Other than depression and anxiety, changes and imbalances in your gut microbiome and the pre-existing chronic digestive conditions can also make you vulnerable to developing other mental health disorders, including:

  • Alzheimer’s disease
  • Schizophrenia
  • Dementia
  • Bipolar disorder
  • Post-traumatic stress disorder
  • Obsessive-compulsive disorder
  • Attention-deficit/hyperactivity disorder
  • Autism

These facts strongly point to the need to seek timely interventions to manage food sensitivities and correct gut dysbiosis in order to improve your emotional wellness and reduce the risk of mental health issues.

You can consult your functional medicine expert to find the most appropriate food sensitivity test, gut microbiome test, supplements, nutrition, and lifestyle strategies suitable for you to manage food sensitivity and improve your gut microbiome to help restore optimum physical and mental health. 

Management of Food Sensitivity 

1. Eat a Balanced Diet

A diet rich in vitamins and minerals can promote the functions of the gut as well as the brain. You can consult your functional nutritionist to find the best nutrition plan suitable for you.

2. Elimination Diet 

The elimination diet offers an effective way to identify food triggers responsible for causing sensitivity symptoms. The elimination diet involves tracking your food intake and symptoms so that you can correlate the time of occurrence of the symptoms with the particular foods eaten on those days. [10]

This diet can help you identify the probable foods or ingredients that could be responsible for causing sensitivity. Once you have identified those foods, the next step is to stop eating them in order to prevent abnormal immune responses and lower inflammation.

3. Get an Accurate Food Sensitivity Test 

Most food sensitivity tests have an accuracy between 50 to 95%. Hence, these tests are not completely reliable. The FIT Test is a highly sensitive food test with high accuracy. It uses patented technology to identify food sensitivity.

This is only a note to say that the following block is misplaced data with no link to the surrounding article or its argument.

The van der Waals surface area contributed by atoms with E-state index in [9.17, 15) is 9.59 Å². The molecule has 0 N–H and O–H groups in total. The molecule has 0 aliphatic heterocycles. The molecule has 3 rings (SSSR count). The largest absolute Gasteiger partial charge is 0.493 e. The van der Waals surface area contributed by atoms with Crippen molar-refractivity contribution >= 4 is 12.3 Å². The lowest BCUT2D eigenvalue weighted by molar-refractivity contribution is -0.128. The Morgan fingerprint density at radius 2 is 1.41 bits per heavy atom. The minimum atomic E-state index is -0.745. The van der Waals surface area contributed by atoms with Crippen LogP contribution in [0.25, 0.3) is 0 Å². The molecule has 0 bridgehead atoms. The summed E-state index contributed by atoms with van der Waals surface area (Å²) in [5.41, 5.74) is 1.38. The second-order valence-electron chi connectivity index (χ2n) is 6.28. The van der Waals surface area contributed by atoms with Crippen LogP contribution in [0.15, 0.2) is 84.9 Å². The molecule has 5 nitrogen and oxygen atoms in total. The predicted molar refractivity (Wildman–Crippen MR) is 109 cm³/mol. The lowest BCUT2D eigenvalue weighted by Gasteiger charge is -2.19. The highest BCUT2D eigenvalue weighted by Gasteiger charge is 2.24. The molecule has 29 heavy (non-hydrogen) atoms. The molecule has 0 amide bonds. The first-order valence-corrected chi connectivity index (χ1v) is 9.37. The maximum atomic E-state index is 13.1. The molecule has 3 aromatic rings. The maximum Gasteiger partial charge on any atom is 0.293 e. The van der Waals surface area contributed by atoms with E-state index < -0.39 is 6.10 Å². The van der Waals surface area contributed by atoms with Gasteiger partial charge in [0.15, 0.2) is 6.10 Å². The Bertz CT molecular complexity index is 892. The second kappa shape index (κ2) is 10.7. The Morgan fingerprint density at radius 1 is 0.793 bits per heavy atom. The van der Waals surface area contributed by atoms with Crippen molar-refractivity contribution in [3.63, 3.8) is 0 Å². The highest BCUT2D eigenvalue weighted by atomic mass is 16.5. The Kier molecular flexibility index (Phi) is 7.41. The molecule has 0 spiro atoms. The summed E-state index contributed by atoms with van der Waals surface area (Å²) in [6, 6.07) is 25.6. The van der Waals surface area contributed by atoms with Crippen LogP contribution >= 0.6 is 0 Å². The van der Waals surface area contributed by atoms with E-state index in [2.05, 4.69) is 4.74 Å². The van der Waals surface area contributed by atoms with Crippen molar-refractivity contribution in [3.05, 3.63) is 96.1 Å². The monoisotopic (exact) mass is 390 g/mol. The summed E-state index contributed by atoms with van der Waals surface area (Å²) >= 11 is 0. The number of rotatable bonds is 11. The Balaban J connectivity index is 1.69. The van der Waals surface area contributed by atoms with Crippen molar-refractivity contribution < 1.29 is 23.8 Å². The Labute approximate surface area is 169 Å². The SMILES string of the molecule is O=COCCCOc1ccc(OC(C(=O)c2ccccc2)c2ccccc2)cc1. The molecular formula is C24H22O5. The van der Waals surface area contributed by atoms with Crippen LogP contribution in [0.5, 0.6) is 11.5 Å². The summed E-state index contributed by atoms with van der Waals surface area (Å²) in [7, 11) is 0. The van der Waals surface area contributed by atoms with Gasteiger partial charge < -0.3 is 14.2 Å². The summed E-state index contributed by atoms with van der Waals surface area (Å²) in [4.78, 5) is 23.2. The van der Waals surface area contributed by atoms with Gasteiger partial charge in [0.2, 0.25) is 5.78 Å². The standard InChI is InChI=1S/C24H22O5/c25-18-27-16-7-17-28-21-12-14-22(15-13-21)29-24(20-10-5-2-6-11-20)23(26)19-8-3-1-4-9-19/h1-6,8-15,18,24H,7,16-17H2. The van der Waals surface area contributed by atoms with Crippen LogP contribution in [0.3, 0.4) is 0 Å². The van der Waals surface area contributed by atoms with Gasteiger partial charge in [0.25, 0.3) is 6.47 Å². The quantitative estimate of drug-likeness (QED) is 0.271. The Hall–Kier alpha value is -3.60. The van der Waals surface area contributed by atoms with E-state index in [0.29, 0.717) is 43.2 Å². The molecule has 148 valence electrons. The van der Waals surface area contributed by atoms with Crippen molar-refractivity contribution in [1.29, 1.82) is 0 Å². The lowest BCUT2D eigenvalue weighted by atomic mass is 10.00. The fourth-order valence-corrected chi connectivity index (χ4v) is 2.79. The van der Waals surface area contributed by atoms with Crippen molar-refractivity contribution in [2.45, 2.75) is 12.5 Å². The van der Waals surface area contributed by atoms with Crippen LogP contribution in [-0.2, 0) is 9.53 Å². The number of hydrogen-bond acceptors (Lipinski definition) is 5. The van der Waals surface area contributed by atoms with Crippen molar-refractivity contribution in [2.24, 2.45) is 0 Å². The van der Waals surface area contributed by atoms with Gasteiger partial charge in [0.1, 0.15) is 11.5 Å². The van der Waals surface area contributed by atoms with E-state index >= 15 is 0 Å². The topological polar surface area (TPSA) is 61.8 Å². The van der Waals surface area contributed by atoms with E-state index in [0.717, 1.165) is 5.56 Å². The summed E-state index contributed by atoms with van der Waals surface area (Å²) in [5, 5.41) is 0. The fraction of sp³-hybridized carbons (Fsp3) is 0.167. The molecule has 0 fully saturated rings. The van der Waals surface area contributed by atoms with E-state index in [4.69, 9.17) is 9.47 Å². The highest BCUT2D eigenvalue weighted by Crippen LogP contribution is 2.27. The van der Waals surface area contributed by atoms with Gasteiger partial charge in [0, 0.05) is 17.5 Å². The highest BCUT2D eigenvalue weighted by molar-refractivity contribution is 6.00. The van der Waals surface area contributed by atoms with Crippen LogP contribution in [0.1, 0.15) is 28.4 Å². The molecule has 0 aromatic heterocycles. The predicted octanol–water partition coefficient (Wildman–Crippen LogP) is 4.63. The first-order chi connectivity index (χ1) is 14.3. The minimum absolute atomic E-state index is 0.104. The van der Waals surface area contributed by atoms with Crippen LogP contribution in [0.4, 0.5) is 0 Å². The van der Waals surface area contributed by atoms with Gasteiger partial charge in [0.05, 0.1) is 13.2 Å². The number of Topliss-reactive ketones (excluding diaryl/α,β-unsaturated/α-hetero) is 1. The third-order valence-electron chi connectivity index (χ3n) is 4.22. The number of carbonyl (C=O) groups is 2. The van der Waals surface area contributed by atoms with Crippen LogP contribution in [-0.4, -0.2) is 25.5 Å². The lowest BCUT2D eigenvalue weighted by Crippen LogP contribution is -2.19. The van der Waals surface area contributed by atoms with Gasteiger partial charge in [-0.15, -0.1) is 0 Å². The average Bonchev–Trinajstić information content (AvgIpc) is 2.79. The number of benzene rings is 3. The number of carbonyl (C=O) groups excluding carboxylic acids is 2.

The FIT test offers a systematic way for the accurate assessment of the immune system to identify food sensitivities. The assessment of these multiple pathways can enable you to eliminate false positive results.

4. Regular Physical Activity

Regular exercise can help enhance gut functions, thereby producing an indirect positive effect on your brain health and vice versa. Exercise can also improve hormonal balance, promote the secretion of digestive enzymes, and thus strengthen the gut-brain axis.

4. Get Enough Sleep

It is important to ensure you get an undisturbed sleep of at least 8 to 9 hours every night as it can allow your body adequate time to repair and heal the damaged tissues of the brain and gut and restore the normal functions of these organs. 

5. Manage Stress

Taking steps to relieve mental stress and developing a positive attitude can help to restore a healthy balance of hormones, improve immune system functions, and enhance brain functions and gut health

Your functional medicine expert will help you choose appropriate stress-relieving methods, such as yoga and mindfulness practices, to help you avoid stress and reduce your risk of mental health issues.

6. Probiotic Foods 

You can also consume foods rich in prebiotics and probiotics, such as yogurt, kimchi, or kombucha, to improve the diversity of your gut microbiome so that tackling food sensitivity becomes easier.

7. Probiotic, Prebiotic, or Synbiotic Supplementation

You can consider using supplements containing prebiotics and, probiotics, synbiotics to improve your gut microbiota and address food sensitivities by improving leaky gut.

Work with a Functional Medicine Practitioner 

You can also work with a functional medicine practitioner who can suggest to you the right functional medicine protocol to remove food sensitivities and improve gut health and microbiome. Your functional medicine expert will also be able to help you plan your meals such that the foods you eat comprise essential nutrients that can heal the gut, improve brain functions, and support immune system functions.

Such a functional medicine protocol will help you avoid foods that cause sensitivities, improve your gut microbiome, and reduce inflammation, which can improve mental health. 


Emerging findings from clinical research suggest that by removing food sensitivities, we can improve gut health and reduce inflammation in our bodies. Good gut health can have a significant positive impact on your emotional wellness and cognitive functions and reduce your risk of depression and other mental health disorders.

Understanding the link between the functions of the brain and the gut can be a stepping stone toward better mental health. You can also consult your functional medicine expert to receive guidance on the most effective functional medicine protocol personalized to you to help you manage food sensitivity, improve the gut-brain axis, boost immunity, and enhance emotional wellness. 

Dr Menka Gupta